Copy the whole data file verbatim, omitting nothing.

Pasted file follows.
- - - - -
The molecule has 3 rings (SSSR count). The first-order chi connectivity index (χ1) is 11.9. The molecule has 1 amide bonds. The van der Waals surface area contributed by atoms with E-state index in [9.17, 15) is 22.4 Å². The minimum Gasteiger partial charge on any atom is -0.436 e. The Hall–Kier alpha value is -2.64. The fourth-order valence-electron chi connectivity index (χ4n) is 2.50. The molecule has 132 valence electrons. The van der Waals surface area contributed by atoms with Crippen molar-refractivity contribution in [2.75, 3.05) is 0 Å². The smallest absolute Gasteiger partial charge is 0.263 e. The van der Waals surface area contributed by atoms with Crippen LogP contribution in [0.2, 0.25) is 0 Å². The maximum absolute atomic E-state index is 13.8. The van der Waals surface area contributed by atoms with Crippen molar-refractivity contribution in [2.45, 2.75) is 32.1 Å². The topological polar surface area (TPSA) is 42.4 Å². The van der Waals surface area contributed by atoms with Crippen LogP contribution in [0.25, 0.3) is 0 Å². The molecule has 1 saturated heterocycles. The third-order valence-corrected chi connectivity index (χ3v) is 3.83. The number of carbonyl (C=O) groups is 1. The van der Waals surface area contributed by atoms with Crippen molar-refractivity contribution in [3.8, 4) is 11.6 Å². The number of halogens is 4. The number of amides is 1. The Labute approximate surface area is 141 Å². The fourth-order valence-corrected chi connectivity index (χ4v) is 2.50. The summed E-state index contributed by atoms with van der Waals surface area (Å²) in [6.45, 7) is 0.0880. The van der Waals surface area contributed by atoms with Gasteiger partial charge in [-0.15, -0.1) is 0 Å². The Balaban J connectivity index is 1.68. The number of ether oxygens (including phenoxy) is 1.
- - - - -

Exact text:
The molecule has 3 rings (SSSR count). The first-order chi connectivity index (χ1) is 11.9. The molecule has 1 amide bonds. The van der Waals surface area contributed by atoms with E-state index in [9.17, 15) is 22.4 Å². The minimum Gasteiger partial charge on any atom is -0.436 e. The Hall–Kier alpha value is -2.64. The fourth-order valence-electron chi connectivity index (χ4n) is 2.50. The molecule has 132 valence electrons. The van der Waals surface area contributed by atoms with Crippen molar-refractivity contribution in [2.75, 3.05) is 0 Å². The smallest absolute Gasteiger partial charge is 0.263 e. The van der Waals surface area contributed by atoms with Crippen LogP contribution in [0.2, 0.25) is 0 Å². The maximum absolute atomic E-state index is 13.8. The van der Waals surface area contributed by atoms with Crippen molar-refractivity contribution in [2.45, 2.75) is 32.1 Å². The topological polar surface area (TPSA) is 42.4 Å². The van der Waals surface area contributed by atoms with Crippen LogP contribution in [0.25, 0.3) is 0 Å². The molecule has 1 saturated heterocycles. The third-order valence-corrected chi connectivity index (χ3v) is 3.83. The number of carbonyl (C=O) groups is 1. The van der Waals surface area contributed by atoms with Crippen molar-refractivity contribution in [3.8, 4) is 11.6 Å². The number of halogens is 4. The number of amides is 1. The Labute approximate surface area is 141 Å². The fourth-order valence-corrected chi connectivity index (χ4v) is 2.50. The summed E-state index contributed by atoms with van der Waals surface area (Å²) in [6.45, 7) is 0.0880. The van der Waals surface area contributed by atoms with Gasteiger partial charge in [-0.15, -0.1) is 0 Å². The Balaban J connectivity index is 1.68. The number of ether oxygens (including phenoxy) is 1.